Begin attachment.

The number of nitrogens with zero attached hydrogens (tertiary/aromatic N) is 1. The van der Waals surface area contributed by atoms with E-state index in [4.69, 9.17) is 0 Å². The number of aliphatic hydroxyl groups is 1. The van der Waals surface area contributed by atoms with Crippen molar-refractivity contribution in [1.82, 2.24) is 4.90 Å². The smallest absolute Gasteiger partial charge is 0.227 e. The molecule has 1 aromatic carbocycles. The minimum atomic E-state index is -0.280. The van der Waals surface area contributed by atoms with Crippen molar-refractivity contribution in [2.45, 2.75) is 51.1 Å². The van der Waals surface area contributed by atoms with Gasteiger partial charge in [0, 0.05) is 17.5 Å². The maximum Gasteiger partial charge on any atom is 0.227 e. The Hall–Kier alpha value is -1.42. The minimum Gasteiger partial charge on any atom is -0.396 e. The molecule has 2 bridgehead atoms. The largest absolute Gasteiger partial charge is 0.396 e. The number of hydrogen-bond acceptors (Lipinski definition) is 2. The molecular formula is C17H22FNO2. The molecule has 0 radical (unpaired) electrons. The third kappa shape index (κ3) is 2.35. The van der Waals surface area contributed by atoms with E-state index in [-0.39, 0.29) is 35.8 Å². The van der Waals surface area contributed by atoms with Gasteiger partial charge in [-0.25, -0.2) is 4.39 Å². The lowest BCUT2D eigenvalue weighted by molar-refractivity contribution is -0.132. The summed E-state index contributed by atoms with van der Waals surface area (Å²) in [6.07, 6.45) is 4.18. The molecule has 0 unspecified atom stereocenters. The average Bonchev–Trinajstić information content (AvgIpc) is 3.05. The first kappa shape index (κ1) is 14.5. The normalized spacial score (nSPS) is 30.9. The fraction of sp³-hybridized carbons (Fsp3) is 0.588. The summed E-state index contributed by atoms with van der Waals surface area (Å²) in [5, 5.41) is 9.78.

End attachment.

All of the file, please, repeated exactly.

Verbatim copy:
The number of nitrogens with zero attached hydrogens (tertiary/aromatic N) is 1. The van der Waals surface area contributed by atoms with E-state index in [4.69, 9.17) is 0 Å². The number of aliphatic hydroxyl groups is 1. The van der Waals surface area contributed by atoms with Crippen molar-refractivity contribution in [1.82, 2.24) is 4.90 Å². The smallest absolute Gasteiger partial charge is 0.227 e. The molecule has 1 aromatic carbocycles. The minimum atomic E-state index is -0.280. The van der Waals surface area contributed by atoms with Crippen molar-refractivity contribution in [2.45, 2.75) is 51.1 Å². The van der Waals surface area contributed by atoms with Gasteiger partial charge in [0, 0.05) is 17.5 Å². The maximum Gasteiger partial charge on any atom is 0.227 e. The Hall–Kier alpha value is -1.42. The minimum Gasteiger partial charge on any atom is -0.396 e. The molecule has 2 bridgehead atoms. The largest absolute Gasteiger partial charge is 0.396 e. The number of hydrogen-bond acceptors (Lipinski definition) is 2. The molecular formula is C17H22FNO2. The molecule has 0 radical (unpaired) electrons. The third kappa shape index (κ3) is 2.35. The van der Waals surface area contributed by atoms with E-state index in [-0.39, 0.29) is 35.8 Å². The van der Waals surface area contributed by atoms with Gasteiger partial charge in [-0.25, -0.2) is 4.39 Å². The lowest BCUT2D eigenvalue weighted by molar-refractivity contribution is -0.132. The summed E-state index contributed by atoms with van der Waals surface area (Å²) in [6.07, 6.45) is 4.18. The molecule has 0 unspecified atom stereocenters. The average Bonchev–Trinajstić information content (AvgIpc) is 3.05. The first kappa shape index (κ1) is 14.5. The normalized spacial score (nSPS) is 30.9. The fraction of sp³-hybridized carbons (Fsp3) is 0.588. The summed E-state index contributed by atoms with van der Waals surface area (Å²) in [5, 5.41) is 9.78.